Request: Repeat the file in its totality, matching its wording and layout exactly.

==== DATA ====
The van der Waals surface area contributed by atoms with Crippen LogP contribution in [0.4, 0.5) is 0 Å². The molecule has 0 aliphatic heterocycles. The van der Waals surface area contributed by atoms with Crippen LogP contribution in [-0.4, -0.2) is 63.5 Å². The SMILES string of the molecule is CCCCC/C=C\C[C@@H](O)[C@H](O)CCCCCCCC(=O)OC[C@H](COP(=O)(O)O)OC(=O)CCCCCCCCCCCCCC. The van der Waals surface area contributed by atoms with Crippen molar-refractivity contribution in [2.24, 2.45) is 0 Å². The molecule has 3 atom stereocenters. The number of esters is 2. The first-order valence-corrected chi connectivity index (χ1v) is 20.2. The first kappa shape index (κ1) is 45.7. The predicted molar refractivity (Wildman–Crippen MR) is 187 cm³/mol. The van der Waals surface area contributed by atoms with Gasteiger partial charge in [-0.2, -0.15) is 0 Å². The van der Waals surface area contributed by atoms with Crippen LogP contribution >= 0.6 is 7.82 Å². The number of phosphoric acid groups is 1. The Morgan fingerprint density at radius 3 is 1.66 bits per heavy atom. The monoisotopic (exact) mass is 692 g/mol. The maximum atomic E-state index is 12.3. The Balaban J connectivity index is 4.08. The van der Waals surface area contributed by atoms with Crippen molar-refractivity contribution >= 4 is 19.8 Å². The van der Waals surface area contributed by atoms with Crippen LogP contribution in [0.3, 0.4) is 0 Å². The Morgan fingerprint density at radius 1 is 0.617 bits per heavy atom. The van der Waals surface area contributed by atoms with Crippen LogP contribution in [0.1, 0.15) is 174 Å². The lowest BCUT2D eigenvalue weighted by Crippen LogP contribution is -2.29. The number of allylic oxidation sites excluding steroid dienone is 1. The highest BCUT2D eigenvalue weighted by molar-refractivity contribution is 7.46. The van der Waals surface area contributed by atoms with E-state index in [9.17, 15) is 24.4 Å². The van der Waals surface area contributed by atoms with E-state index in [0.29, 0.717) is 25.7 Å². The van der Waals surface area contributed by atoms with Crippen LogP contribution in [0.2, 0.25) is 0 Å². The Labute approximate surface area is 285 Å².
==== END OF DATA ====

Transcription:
The van der Waals surface area contributed by atoms with Crippen LogP contribution in [0.4, 0.5) is 0 Å². The molecule has 0 aliphatic heterocycles. The van der Waals surface area contributed by atoms with Crippen LogP contribution in [-0.4, -0.2) is 63.5 Å². The SMILES string of the molecule is CCCCC/C=C\C[C@@H](O)[C@H](O)CCCCCCCC(=O)OC[C@H](COP(=O)(O)O)OC(=O)CCCCCCCCCCCCCC. The van der Waals surface area contributed by atoms with Crippen molar-refractivity contribution in [2.24, 2.45) is 0 Å². The molecule has 3 atom stereocenters. The number of esters is 2. The first-order valence-corrected chi connectivity index (χ1v) is 20.2. The first kappa shape index (κ1) is 45.7. The predicted molar refractivity (Wildman–Crippen MR) is 187 cm³/mol. The van der Waals surface area contributed by atoms with Gasteiger partial charge in [-0.2, -0.15) is 0 Å². The van der Waals surface area contributed by atoms with Crippen LogP contribution >= 0.6 is 7.82 Å². The number of phosphoric acid groups is 1. The Morgan fingerprint density at radius 3 is 1.66 bits per heavy atom. The monoisotopic (exact) mass is 692 g/mol. The maximum atomic E-state index is 12.3. The Balaban J connectivity index is 4.08. The van der Waals surface area contributed by atoms with Crippen molar-refractivity contribution >= 4 is 19.8 Å². The van der Waals surface area contributed by atoms with Crippen LogP contribution in [0.3, 0.4) is 0 Å². The Morgan fingerprint density at radius 1 is 0.617 bits per heavy atom. The van der Waals surface area contributed by atoms with Crippen LogP contribution in [0.1, 0.15) is 174 Å². The lowest BCUT2D eigenvalue weighted by Crippen LogP contribution is -2.29. The number of allylic oxidation sites excluding steroid dienone is 1. The highest BCUT2D eigenvalue weighted by molar-refractivity contribution is 7.46. The van der Waals surface area contributed by atoms with E-state index in [9.17, 15) is 24.4 Å². The van der Waals surface area contributed by atoms with E-state index in [0.29, 0.717) is 25.7 Å². The van der Waals surface area contributed by atoms with Crippen LogP contribution in [0.2, 0.25) is 0 Å². The Labute approximate surface area is 285 Å².